I have a strong sense of compassion. I was raised in an evangelical Christian home. It gave me a critical perspective of looking at the world and seeing that the world was not on track because of cruelty, callousness, and greed. I moved away from that religious perspective as I got older. I began learning about significant issues in world history such as the Holocaust and fascism. I saw how the exclusion of certain groups in society gave rise to social movements and I began to form opinions about mass movements like the civil rights movement.

In high school I was always the weirdo, but my opinions were supported by teachers and I excelled academically in advanced placement courses. I began my college experience at a community college and transferred to SUNY New Paltz, which was a very political campus. The program at New Paltz in international relations was a rigorous one and I was committed to doing well. The reading and writing course requirements in that program were very intensive. I was introduced to writers like Hannah Arendt and Friedrich Nietzsche and I wanted to develop a system that could refute Nietzsche’s argument against morality by creating a new philosophical foundation for ethical actions, especially how those actions would work in the real world of politics and society.

I envisioned the classroom as more of a forum where students would be excited by the exchange of ideas inspired by the course material, however, in many classes I got the impression that some of my peers were there simply to obtain class credits, or memorize material.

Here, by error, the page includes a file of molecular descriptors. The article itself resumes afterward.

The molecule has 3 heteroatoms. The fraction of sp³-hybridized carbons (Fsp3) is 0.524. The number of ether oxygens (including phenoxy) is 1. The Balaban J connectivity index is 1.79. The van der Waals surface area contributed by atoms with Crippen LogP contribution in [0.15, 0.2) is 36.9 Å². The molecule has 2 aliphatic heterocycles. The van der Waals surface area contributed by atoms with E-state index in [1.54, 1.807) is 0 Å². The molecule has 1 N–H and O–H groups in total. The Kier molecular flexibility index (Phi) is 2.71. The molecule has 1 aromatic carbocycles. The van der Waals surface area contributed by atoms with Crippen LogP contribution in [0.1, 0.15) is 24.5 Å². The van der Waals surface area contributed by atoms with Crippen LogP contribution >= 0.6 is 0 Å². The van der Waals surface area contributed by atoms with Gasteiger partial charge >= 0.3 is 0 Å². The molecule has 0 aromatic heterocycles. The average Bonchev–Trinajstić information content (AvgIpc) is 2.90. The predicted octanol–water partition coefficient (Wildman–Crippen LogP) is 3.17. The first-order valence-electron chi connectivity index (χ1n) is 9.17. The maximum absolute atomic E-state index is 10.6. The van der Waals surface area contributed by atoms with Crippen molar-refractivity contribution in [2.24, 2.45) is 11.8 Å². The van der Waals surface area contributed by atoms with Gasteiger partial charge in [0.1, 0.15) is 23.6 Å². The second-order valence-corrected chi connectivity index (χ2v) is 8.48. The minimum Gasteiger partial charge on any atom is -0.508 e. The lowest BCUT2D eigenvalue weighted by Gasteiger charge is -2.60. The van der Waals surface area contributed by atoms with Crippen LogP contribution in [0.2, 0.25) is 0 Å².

In economics classes, I learned the mechanisms by which currency had an effect on the stability of countries. I learned about the effects of globalization in the context of an uneven playing field. When borders are opened between labor intensive manufacturing and commodity-based economies, and developed countries with a lot of capital to invest, you get a race to the bottom. I theorized that developing countries would never catch up to their developed counterparts because as their production becomes increasingly technologically developed, it becomes more capital intensive. As this level of productive development, capital intensity reaches closer to that of the developed world, and the return on investment also approaches that of the developed world, eroding the investment advantages formerly experienced by very undeveloped countries potentially leading to bubble creation and consequently recession. In addition, developed countries initially operating at the technological frontier (of production) will tend to retain economic advantages. Accordingly, all boats certainly would not rise with the tide. Developing countries are never equal to the major economic powers and that has to be taken into account in the system of economic globalization that we now have.